A recent study indicates that REM sleep behaviour disorder (RBD), which often leads sufferers to kick and yell while asleep, may be linked to various forms of mental illness. (Shutterstock/Motortion Films)
A recent study indicates that REM sleep behavior disorder (RBD), which often leads sufferers to kick and yell while asleep, may be linked to various forms of mental illness.
During normal REM sleep, the brain sends signals to the body’s muscles to prevent them from moving.
However, in people with RBD these signals are disrupted. As a result, in the grip of agitated dreams, sufferers may shout, punch and kick during their sleep to the point where they risk injuring themselves or anyone sleeping next to them.
For this study, published by the American Academy of Neurology, researchers surveyed 30,097 people in Canada with an average age of 63.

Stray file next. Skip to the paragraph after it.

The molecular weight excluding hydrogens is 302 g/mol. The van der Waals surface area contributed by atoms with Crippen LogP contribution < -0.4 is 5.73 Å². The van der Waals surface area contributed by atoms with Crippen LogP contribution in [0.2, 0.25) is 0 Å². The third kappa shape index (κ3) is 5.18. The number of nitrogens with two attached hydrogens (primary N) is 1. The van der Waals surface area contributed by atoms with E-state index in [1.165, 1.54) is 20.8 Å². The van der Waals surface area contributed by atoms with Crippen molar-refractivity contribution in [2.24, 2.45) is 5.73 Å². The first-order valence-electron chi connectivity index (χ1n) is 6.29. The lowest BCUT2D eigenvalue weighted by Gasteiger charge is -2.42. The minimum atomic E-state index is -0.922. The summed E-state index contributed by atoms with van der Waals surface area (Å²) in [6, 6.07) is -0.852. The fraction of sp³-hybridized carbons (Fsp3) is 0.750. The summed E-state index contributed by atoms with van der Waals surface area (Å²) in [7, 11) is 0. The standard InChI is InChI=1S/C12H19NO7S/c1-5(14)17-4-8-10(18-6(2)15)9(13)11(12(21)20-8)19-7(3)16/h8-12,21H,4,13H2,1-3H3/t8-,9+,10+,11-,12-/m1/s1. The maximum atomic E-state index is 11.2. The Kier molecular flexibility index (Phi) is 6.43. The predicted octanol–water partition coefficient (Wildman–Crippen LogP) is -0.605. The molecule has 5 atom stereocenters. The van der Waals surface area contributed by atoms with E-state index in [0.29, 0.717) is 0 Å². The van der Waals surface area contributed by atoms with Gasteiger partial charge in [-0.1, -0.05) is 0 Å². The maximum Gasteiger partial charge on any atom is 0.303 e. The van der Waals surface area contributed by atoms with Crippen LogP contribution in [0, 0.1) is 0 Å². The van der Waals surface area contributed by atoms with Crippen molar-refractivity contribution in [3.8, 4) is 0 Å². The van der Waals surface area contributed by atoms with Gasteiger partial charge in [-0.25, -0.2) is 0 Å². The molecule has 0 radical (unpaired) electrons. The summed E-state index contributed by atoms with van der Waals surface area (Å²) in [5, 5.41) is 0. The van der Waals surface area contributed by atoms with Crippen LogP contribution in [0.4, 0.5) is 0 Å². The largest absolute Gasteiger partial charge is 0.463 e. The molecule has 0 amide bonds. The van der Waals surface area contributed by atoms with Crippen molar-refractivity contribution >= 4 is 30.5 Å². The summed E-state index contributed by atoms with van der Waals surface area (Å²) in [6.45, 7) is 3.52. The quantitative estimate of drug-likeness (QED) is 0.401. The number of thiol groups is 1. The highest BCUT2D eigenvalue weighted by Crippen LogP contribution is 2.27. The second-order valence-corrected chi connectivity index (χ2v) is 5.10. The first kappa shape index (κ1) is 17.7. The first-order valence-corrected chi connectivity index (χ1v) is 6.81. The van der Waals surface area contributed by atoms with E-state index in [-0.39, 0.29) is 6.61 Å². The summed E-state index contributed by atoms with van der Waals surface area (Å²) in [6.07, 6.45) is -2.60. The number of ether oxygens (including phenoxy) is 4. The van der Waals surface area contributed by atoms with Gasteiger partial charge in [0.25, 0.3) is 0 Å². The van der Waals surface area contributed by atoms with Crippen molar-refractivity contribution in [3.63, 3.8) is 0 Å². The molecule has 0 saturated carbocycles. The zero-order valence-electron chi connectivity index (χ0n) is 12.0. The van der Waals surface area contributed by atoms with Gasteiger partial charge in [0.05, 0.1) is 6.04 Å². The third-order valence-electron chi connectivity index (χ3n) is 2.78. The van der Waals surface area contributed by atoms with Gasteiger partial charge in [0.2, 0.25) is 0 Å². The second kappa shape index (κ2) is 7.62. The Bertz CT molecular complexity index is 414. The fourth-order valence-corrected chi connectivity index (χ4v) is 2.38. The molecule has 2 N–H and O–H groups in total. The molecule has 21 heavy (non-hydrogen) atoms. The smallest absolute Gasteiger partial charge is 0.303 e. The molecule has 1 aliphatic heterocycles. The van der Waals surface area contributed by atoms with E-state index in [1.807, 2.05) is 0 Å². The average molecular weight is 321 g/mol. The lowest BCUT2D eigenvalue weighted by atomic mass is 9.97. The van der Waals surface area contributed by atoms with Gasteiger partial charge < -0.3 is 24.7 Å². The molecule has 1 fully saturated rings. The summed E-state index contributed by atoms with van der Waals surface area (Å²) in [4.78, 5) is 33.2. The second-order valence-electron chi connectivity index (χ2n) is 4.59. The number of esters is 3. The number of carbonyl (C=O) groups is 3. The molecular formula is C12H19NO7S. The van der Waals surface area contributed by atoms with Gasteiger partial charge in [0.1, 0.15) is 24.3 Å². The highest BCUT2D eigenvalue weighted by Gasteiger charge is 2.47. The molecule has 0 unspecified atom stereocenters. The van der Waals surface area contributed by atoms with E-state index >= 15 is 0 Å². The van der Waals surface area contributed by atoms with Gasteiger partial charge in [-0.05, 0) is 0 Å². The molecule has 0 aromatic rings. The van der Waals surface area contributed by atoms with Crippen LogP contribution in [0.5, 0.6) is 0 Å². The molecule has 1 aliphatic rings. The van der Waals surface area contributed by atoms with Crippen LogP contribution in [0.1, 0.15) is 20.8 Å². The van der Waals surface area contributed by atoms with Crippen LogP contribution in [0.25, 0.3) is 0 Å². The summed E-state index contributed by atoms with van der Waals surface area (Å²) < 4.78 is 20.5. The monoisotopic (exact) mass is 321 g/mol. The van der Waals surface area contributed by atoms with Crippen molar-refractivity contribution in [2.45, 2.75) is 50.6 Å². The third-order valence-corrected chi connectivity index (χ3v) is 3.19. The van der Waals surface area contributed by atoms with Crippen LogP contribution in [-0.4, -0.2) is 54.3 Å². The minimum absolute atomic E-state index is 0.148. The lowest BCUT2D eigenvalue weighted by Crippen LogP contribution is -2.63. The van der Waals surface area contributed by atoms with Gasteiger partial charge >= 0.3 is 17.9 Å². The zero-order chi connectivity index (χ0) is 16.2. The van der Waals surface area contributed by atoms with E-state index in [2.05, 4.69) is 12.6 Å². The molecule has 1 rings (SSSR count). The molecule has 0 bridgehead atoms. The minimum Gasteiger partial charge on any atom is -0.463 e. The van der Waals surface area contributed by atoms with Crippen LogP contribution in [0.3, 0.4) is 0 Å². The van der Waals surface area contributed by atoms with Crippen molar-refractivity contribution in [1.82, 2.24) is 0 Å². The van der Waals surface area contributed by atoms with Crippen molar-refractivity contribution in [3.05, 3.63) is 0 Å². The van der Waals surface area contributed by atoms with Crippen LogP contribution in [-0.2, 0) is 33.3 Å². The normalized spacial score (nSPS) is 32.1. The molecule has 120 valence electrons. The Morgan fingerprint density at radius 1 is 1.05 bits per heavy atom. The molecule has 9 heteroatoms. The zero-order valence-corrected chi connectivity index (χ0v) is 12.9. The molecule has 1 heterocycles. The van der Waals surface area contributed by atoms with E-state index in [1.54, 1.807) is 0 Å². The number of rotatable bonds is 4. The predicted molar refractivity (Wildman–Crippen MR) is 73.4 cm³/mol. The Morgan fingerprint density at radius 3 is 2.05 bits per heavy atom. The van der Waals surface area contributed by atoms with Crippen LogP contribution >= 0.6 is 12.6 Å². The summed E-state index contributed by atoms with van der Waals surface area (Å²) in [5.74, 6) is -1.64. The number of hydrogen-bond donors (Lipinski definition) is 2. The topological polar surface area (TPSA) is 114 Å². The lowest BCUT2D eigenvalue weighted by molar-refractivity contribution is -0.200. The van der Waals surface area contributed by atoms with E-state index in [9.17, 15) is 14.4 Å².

Their responses to a lifestyle questionnaire enabled the researchers to identify 958 people, or 3.2 per cent of the initial group, who were possible RBD sufferers.
Analysis of the medical records of this subgroup showed that people with RBD were 2.5 times more likely to take anti-depressants, twice as likely to suffer from post-traumatic stress disorder, and 2.5 times more likely to suffer from mental illness.
The researchers also found that men were twice as likely to suffer from RBD.
The study also revealed that RBD sufferers were 25 per cent more likely to drink alcohol occasionally or regularly than non-sufferers.
The research team noted that their study does not prove that these factors cause RBO, but only establishes a link.
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